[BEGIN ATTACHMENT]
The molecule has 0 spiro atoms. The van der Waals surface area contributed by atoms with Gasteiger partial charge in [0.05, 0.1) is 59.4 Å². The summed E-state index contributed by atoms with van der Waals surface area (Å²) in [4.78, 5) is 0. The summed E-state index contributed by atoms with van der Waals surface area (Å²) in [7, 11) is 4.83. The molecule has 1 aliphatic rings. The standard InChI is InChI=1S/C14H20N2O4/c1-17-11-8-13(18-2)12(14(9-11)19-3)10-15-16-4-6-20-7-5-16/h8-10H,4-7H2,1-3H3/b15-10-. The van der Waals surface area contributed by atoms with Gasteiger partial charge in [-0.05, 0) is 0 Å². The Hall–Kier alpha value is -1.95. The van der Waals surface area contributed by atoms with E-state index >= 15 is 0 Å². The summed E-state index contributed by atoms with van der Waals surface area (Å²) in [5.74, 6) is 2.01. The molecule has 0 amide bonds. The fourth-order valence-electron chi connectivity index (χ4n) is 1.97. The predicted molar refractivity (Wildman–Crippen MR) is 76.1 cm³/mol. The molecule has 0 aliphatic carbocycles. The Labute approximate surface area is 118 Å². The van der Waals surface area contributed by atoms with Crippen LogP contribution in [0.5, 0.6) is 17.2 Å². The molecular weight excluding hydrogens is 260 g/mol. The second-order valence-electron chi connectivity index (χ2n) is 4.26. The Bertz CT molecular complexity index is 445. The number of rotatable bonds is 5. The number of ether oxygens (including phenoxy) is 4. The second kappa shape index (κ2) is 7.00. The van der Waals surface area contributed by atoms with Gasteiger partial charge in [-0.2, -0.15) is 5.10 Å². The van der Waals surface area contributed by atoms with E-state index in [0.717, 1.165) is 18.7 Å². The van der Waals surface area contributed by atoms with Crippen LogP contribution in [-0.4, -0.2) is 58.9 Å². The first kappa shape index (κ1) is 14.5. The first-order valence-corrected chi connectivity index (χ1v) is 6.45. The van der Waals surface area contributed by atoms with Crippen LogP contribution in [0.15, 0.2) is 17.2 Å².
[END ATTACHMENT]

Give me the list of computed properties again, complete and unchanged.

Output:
The molecule has 0 spiro atoms. The van der Waals surface area contributed by atoms with Gasteiger partial charge in [0.05, 0.1) is 59.4 Å². The summed E-state index contributed by atoms with van der Waals surface area (Å²) in [4.78, 5) is 0. The summed E-state index contributed by atoms with van der Waals surface area (Å²) in [7, 11) is 4.83. The molecule has 1 aliphatic rings. The standard InChI is InChI=1S/C14H20N2O4/c1-17-11-8-13(18-2)12(14(9-11)19-3)10-15-16-4-6-20-7-5-16/h8-10H,4-7H2,1-3H3/b15-10-. The van der Waals surface area contributed by atoms with Gasteiger partial charge in [-0.05, 0) is 0 Å². The Hall–Kier alpha value is -1.95. The van der Waals surface area contributed by atoms with E-state index >= 15 is 0 Å². The summed E-state index contributed by atoms with van der Waals surface area (Å²) in [5.74, 6) is 2.01. The molecule has 0 amide bonds. The fourth-order valence-electron chi connectivity index (χ4n) is 1.97. The predicted molar refractivity (Wildman–Crippen MR) is 76.1 cm³/mol. The molecule has 0 aliphatic carbocycles. The Labute approximate surface area is 118 Å². The van der Waals surface area contributed by atoms with Crippen LogP contribution in [0.5, 0.6) is 17.2 Å². The molecular weight excluding hydrogens is 260 g/mol. The second-order valence-electron chi connectivity index (χ2n) is 4.26. The Bertz CT molecular complexity index is 445. The number of rotatable bonds is 5. The number of ether oxygens (including phenoxy) is 4. The second kappa shape index (κ2) is 7.00. The van der Waals surface area contributed by atoms with Gasteiger partial charge in [-0.2, -0.15) is 5.10 Å². The van der Waals surface area contributed by atoms with E-state index in [0.717, 1.165) is 18.7 Å². The van der Waals surface area contributed by atoms with Crippen LogP contribution in [-0.4, -0.2) is 58.9 Å². The first kappa shape index (κ1) is 14.5. The first-order valence-corrected chi connectivity index (χ1v) is 6.45. The van der Waals surface area contributed by atoms with Crippen LogP contribution in [0.15, 0.2) is 17.2 Å².